Lisbon Treaty — Clause on 'parliamentary control of decisions' to remain in the Bill — 4 Mar 2008 at 22:30

The majority Aye voters passed a motion[1] that confirmed the clauses on 'parliamentary control of decisions' (clause 6) and 'short title' (clause 7) should remain in the European Union (Amendment) Bill.

Clause 6 outlines which decisions made at the European Union (EU) level would have to be approved by parliament. This mainly relates to the passerelle clauses which enables the EU to make decisions on certain policy areas via qualified majority voting rather than unanimity.

The Tories were opposed to this clause because they felt that ministers:

  • 'in referring to clause 6, which is entitled "Parliamentary control of decisions", have tried to give the impression that what is happening here is a strengthening of parliamentary control. They refer to the fact that the House and the other place will have to vote on a motion to approve some of those changes, neglecting to point out that the status quo is that an Act of Parliament has to be passed to put through treaty changes.'[2]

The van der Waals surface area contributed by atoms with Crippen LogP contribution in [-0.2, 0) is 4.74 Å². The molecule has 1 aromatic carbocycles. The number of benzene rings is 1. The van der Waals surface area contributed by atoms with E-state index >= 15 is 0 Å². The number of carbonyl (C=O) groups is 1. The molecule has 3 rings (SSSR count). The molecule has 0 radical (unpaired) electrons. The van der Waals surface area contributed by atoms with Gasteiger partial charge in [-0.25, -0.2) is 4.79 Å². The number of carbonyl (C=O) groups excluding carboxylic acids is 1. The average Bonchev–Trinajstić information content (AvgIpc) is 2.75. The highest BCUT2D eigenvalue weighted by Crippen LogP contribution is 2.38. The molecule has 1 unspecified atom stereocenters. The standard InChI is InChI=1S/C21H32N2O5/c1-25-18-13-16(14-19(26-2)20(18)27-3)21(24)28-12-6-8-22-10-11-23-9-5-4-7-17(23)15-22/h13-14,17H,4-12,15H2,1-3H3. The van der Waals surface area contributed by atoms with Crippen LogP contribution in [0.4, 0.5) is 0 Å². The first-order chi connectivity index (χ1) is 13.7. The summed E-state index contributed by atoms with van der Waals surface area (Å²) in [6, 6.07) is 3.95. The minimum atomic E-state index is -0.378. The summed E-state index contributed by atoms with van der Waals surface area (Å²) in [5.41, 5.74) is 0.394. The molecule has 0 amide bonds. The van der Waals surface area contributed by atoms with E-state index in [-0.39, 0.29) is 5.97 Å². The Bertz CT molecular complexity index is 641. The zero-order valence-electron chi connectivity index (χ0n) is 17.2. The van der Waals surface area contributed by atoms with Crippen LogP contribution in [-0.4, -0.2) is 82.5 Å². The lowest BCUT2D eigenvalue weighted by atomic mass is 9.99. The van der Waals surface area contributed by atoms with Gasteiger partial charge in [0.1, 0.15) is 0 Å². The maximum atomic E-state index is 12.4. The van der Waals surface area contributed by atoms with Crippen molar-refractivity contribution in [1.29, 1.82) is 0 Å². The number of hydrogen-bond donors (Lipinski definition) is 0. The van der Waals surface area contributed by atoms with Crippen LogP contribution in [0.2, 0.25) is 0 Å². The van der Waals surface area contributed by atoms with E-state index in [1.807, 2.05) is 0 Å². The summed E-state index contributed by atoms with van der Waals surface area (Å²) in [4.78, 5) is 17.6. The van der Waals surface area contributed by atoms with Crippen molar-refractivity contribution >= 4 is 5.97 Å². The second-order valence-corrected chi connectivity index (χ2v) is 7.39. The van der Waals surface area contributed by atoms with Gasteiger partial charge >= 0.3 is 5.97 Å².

However, the government argued that:

  • 'We went further in the Bill's provisions than any other Government anywhere in the European Union who are currently using the process of ratification. The Bill gives Parliament a power that is not given anywhere else in the treaty or for any of the passerelles: prior control over the Government's veto. The treaty does not give national Parliaments prior control of any passerelle decision and a parliamentary lock is set out in the treaty. The Bill also provides a parliamentary lock on six separate passerelles, which, under the treaty, have no parliamentary lock at all—'[3]

The European Union (Amendment) Bill implements the Lisbon Treaty into UK law. The main aims of the Lisbon Treaty were to[4]:


Debate in Parliament | Source |

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Party Summary

Votes by party, red entries are votes against the majority for that party.

What is Tell? '+1 tell' means that in addition one member of that party was a teller for that division lobby.

What are Boths? An MP can vote both aye and no in the same division. The boths page explains this.

What is Turnout? This is measured against the total membership of the party at the time of the vote.

PartyMajority (Aye)Minority (No)BothTurnout
Con1 182 (+2 tell)095.9%
DUP0 5055.6%
Independent0 2040.0%
Lab298 (+2 tell) 0085.2%
LDem0 42066.7%
PC0 30100.0%
SDLP1 0033.3%
SNP0 4066.7%
Total:300 238085.5%

Rebel Voters - sorted by party

MPs for which their vote in this division differed from the majority vote of their party. You can see all votes in this division, or every eligible MP who could have voted in this division

Sort by: Name | Constituency | Party | Vote

Kenneth ClarkeRushcliffeCon (front bench)aye

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